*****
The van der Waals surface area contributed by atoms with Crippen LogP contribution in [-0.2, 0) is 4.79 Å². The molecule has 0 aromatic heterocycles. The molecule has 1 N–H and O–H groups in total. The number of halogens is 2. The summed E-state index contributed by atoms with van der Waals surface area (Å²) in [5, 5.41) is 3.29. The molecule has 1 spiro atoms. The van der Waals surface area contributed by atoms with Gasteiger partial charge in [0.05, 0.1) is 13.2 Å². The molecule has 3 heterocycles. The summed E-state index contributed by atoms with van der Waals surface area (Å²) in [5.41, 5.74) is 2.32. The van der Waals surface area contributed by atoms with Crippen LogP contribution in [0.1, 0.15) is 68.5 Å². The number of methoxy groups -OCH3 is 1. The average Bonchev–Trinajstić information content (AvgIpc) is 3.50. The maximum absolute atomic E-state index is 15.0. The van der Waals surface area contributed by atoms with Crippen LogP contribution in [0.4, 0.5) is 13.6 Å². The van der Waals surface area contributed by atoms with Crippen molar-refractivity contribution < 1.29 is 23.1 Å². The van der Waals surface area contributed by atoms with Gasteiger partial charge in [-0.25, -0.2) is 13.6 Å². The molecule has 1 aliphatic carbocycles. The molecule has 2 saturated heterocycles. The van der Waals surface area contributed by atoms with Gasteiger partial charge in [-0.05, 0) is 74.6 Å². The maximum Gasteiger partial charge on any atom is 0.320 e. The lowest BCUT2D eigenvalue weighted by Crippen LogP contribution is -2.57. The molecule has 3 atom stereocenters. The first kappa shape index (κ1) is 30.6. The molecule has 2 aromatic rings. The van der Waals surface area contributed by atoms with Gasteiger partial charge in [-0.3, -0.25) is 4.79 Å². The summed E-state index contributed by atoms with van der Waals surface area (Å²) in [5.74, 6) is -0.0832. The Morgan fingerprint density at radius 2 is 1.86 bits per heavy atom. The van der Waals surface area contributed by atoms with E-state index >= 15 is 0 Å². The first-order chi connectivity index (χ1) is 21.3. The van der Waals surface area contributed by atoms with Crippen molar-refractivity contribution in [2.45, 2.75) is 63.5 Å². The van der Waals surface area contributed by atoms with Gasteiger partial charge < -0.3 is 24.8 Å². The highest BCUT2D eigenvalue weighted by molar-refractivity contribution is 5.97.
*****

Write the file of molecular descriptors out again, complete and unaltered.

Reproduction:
The van der Waals surface area contributed by atoms with Crippen LogP contribution in [-0.2, 0) is 4.79 Å². The molecule has 0 aromatic heterocycles. The molecule has 1 N–H and O–H groups in total. The number of halogens is 2. The summed E-state index contributed by atoms with van der Waals surface area (Å²) in [5, 5.41) is 3.29. The molecule has 1 spiro atoms. The van der Waals surface area contributed by atoms with Gasteiger partial charge in [0.05, 0.1) is 13.2 Å². The molecule has 3 heterocycles. The summed E-state index contributed by atoms with van der Waals surface area (Å²) in [5.41, 5.74) is 2.32. The van der Waals surface area contributed by atoms with Crippen LogP contribution in [0.1, 0.15) is 68.5 Å². The number of methoxy groups -OCH3 is 1. The average Bonchev–Trinajstić information content (AvgIpc) is 3.50. The maximum absolute atomic E-state index is 15.0. The van der Waals surface area contributed by atoms with Crippen LogP contribution in [0.4, 0.5) is 13.6 Å². The van der Waals surface area contributed by atoms with Crippen molar-refractivity contribution < 1.29 is 23.1 Å². The van der Waals surface area contributed by atoms with Gasteiger partial charge in [-0.25, -0.2) is 13.6 Å². The molecule has 1 aliphatic carbocycles. The molecule has 2 saturated heterocycles. The van der Waals surface area contributed by atoms with Gasteiger partial charge in [-0.05, 0) is 74.6 Å². The maximum Gasteiger partial charge on any atom is 0.320 e. The lowest BCUT2D eigenvalue weighted by Crippen LogP contribution is -2.57. The molecule has 3 atom stereocenters. The first kappa shape index (κ1) is 30.6. The molecule has 2 aromatic rings. The van der Waals surface area contributed by atoms with Gasteiger partial charge in [-0.3, -0.25) is 4.79 Å². The summed E-state index contributed by atoms with van der Waals surface area (Å²) in [5.74, 6) is -0.0832. The Morgan fingerprint density at radius 2 is 1.86 bits per heavy atom. The van der Waals surface area contributed by atoms with E-state index >= 15 is 0 Å². The first-order chi connectivity index (χ1) is 21.3. The van der Waals surface area contributed by atoms with Crippen molar-refractivity contribution in [2.45, 2.75) is 63.5 Å². The van der Waals surface area contributed by atoms with Gasteiger partial charge < -0.3 is 24.8 Å². The highest BCUT2D eigenvalue weighted by molar-refractivity contribution is 5.97.